They read voraciously about astrophysics, the universe, philosophy and space travel. And when Stanley began drawing designs for the shoot, he wasn't satisfied with rockets and space stations that looked nice: he wanted them to be as scientifically credible as possible. Arthur C Clarke's contacts came in handy: he introduced Kubrick to Harry Lange, who had worked with Wernher von Braun at NASA on spacecraft design. The resulting models were described by special-effects supervisor Douglas Trumbull as "probably the most precisely detailed ever constructed for a film".

The astronomer Carl Sagan was also consulted, on how best to depict extraterrestrial life, which must have been an interesting conversation, and as work on the screenplay dragged on for over two years, MGM began to get nervous. Things got worse when Stanley started shooting, and an original budget of $5m was eaten up by model-making, and monster sets at Shepperton Studios in England.

Shooting began in December of 1965, and lasted two years, as the director pushed himself and everyone tirelessly towards the holy grail of authenticity. A huge sticking point was the central plot device of HAL 9000, the Discovery spaceship's onboard computer which has a kind of nervous breakdown at a crucial moment. IBM executives were consulted about how HAL might best be rendered, and were helpful until one of them realised that 'HAL' was three letters away from 'IBM'. Was somebody having a laugh? Clarke always insisted this was a coincidence, but it seems unlikely.

Music, costumes, spacecraft, sets, the accurate depiction of zero gravity - every single aspect of the film was gone over with a fine tooth-comb. Kubrick combined classical pieces like 'The Blue Danube' and 'Thus Spake Zarathustra' with images of rocket ships gliding through deep space to create something jaw-droppingly beautiful. And the film's storytelling audacity was just as impressive. 2001 opened on a bleak pre-historic African plain, where a group of Neanderthals face extinction as they're constantly driven away from a watering hole by a rival tribe. Then they find that giant, faceless alien monolith, which in some mysterious way inspires one of them to use a jawbone as a weapon. When they defeat their rivals in bloody combat, an alpha male throws the bone triumphantly into the air, where a famous jump cut catapults the viewer millions of years into the future, as a similarly shaped satellite orbits the Earth.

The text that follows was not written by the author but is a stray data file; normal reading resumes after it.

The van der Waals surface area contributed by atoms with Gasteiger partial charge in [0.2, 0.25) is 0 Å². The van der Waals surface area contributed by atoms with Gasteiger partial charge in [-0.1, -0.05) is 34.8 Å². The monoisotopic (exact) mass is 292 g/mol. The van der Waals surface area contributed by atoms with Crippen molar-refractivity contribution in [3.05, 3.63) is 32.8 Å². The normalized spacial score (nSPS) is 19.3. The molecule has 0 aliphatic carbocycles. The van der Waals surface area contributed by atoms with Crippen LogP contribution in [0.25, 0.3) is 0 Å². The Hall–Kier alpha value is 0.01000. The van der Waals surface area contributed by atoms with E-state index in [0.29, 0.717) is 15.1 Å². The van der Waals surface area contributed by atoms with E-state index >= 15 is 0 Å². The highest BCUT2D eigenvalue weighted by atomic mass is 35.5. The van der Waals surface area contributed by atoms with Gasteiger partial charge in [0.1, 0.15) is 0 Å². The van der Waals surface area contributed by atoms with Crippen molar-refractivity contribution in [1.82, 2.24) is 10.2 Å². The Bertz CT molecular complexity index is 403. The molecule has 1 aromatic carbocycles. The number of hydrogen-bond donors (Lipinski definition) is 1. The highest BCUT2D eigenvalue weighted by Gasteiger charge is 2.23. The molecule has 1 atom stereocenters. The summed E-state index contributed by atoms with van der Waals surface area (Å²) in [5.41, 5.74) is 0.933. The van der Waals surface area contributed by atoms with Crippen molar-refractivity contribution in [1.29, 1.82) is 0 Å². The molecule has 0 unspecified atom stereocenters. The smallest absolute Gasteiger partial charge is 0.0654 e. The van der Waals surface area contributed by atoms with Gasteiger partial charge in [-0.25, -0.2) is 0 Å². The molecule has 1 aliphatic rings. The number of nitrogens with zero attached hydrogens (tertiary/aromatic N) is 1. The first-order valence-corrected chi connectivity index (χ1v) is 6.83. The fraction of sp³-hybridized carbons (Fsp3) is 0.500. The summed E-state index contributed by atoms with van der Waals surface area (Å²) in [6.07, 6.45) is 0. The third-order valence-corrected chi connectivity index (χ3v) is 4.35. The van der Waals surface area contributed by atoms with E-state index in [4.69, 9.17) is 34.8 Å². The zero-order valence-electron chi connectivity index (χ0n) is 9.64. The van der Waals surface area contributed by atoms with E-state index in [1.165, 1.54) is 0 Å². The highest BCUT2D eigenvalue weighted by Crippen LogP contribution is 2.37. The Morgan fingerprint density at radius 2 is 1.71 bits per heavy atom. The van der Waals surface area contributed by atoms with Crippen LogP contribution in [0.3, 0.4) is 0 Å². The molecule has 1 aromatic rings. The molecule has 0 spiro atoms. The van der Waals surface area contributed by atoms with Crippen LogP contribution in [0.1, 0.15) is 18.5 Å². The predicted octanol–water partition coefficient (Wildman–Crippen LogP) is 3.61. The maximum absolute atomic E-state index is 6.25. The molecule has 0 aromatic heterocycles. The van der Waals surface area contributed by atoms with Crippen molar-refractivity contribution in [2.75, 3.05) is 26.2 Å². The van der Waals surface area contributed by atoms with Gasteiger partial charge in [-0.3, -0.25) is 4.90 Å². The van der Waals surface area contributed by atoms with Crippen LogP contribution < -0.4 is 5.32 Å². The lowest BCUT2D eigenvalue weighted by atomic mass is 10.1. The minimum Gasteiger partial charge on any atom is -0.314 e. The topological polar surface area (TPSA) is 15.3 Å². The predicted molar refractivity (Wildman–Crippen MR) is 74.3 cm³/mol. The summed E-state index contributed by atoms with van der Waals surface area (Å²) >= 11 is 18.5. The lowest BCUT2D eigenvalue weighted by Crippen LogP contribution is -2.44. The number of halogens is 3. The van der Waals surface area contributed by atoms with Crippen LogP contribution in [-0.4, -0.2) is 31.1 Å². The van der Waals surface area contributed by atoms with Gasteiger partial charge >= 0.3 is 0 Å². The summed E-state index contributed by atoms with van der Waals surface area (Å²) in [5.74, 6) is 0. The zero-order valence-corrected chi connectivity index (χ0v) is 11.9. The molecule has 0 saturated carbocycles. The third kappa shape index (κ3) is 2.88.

The apes' descendants have prospered, and a daring mission is en route to Jupiter to investigate its potential when something goes awry. HAL will end up turning on his human masters, one of whom will be flung through the universe in a terrifying accelerated ride.

Expecting Flash Gordon, MGM executives were baffled by the 161-minute, largely wordless epic that was screened for them in the spring of 1968. Nothing like it had ever been seen before, and they must have wondered how they were going to market it. Frantic studio spinning came up with posters promising "an epic drama of adventure and exploration", and the slightly trimmed behemoth was ushered into American cinemas with low expectations in early April 1968. It was a huge risk for Kubrick, whose reputation as a director who combined bold, original cinema with strong box office returns would have been destroyed had it failed, ruining the creative autonomy he'd won by moving to England.

As we've mentioned, lots of critics initially hated it, and accused Kubrick of monomania, and pretension. But 2001 had the great good fortune to arrive in the late 1960s, a time of great experimentation and social upheaval: its dreamy visuals and woolly philosophising were embraced by a generation keen to become everything their parents were not. It was subsumed by the zeitgeist, and catchphrases like HAL's chilling "I'm sorry, I can't do that Dave" entered the popular lexicon.

Its reputation would only grow over time, and 2001 inspired the makers of everything from Star Wars and Blade Runner to Alien and Solaris. Meanwhile, Stanley regrouped, and moved on to his next project, A Clockwork Orange, which would cause him even more trouble.